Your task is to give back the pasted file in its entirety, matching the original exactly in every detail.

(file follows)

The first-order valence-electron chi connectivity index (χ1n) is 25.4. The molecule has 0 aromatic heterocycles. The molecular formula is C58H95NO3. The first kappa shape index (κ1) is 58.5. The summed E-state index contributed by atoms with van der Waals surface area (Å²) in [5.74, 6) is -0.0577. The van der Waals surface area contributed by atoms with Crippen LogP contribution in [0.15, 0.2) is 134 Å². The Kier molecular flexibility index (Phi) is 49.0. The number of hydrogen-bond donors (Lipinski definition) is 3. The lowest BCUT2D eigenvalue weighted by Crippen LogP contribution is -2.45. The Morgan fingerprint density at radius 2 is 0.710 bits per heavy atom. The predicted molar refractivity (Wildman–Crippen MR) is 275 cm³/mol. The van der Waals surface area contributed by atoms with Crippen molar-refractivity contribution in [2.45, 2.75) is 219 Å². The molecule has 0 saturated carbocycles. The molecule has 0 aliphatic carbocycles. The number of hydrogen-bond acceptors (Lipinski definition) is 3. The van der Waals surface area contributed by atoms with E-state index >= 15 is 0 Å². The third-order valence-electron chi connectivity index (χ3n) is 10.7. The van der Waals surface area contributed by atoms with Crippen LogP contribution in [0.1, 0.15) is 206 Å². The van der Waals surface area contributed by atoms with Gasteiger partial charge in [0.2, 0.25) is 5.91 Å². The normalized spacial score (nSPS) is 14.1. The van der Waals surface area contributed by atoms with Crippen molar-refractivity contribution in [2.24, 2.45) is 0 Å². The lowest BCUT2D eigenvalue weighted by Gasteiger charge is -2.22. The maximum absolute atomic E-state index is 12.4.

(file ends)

The first-order valence-electron chi connectivity index (χ1n) is 25.4. The molecule has 0 aromatic heterocycles. The molecular formula is C58H95NO3. The first kappa shape index (κ1) is 58.5. The summed E-state index contributed by atoms with van der Waals surface area (Å²) in [5.74, 6) is -0.0577. The van der Waals surface area contributed by atoms with Crippen LogP contribution in [0.15, 0.2) is 134 Å². The Kier molecular flexibility index (Phi) is 49.0. The number of hydrogen-bond donors (Lipinski definition) is 3. The lowest BCUT2D eigenvalue weighted by Crippen LogP contribution is -2.45. The Morgan fingerprint density at radius 2 is 0.710 bits per heavy atom. The predicted molar refractivity (Wildman–Crippen MR) is 275 cm³/mol. The van der Waals surface area contributed by atoms with Crippen molar-refractivity contribution in [2.45, 2.75) is 219 Å². The molecule has 0 saturated carbocycles. The molecule has 0 aliphatic carbocycles. The number of hydrogen-bond acceptors (Lipinski definition) is 3. The van der Waals surface area contributed by atoms with E-state index >= 15 is 0 Å². The third-order valence-electron chi connectivity index (χ3n) is 10.7. The van der Waals surface area contributed by atoms with Crippen LogP contribution in [0.1, 0.15) is 206 Å². The van der Waals surface area contributed by atoms with Gasteiger partial charge in [0.2, 0.25) is 5.91 Å². The normalized spacial score (nSPS) is 14.1. The van der Waals surface area contributed by atoms with Crippen molar-refractivity contribution in [2.24, 2.45) is 0 Å². The lowest BCUT2D eigenvalue weighted by Gasteiger charge is -2.22. The maximum absolute atomic E-state index is 12.4.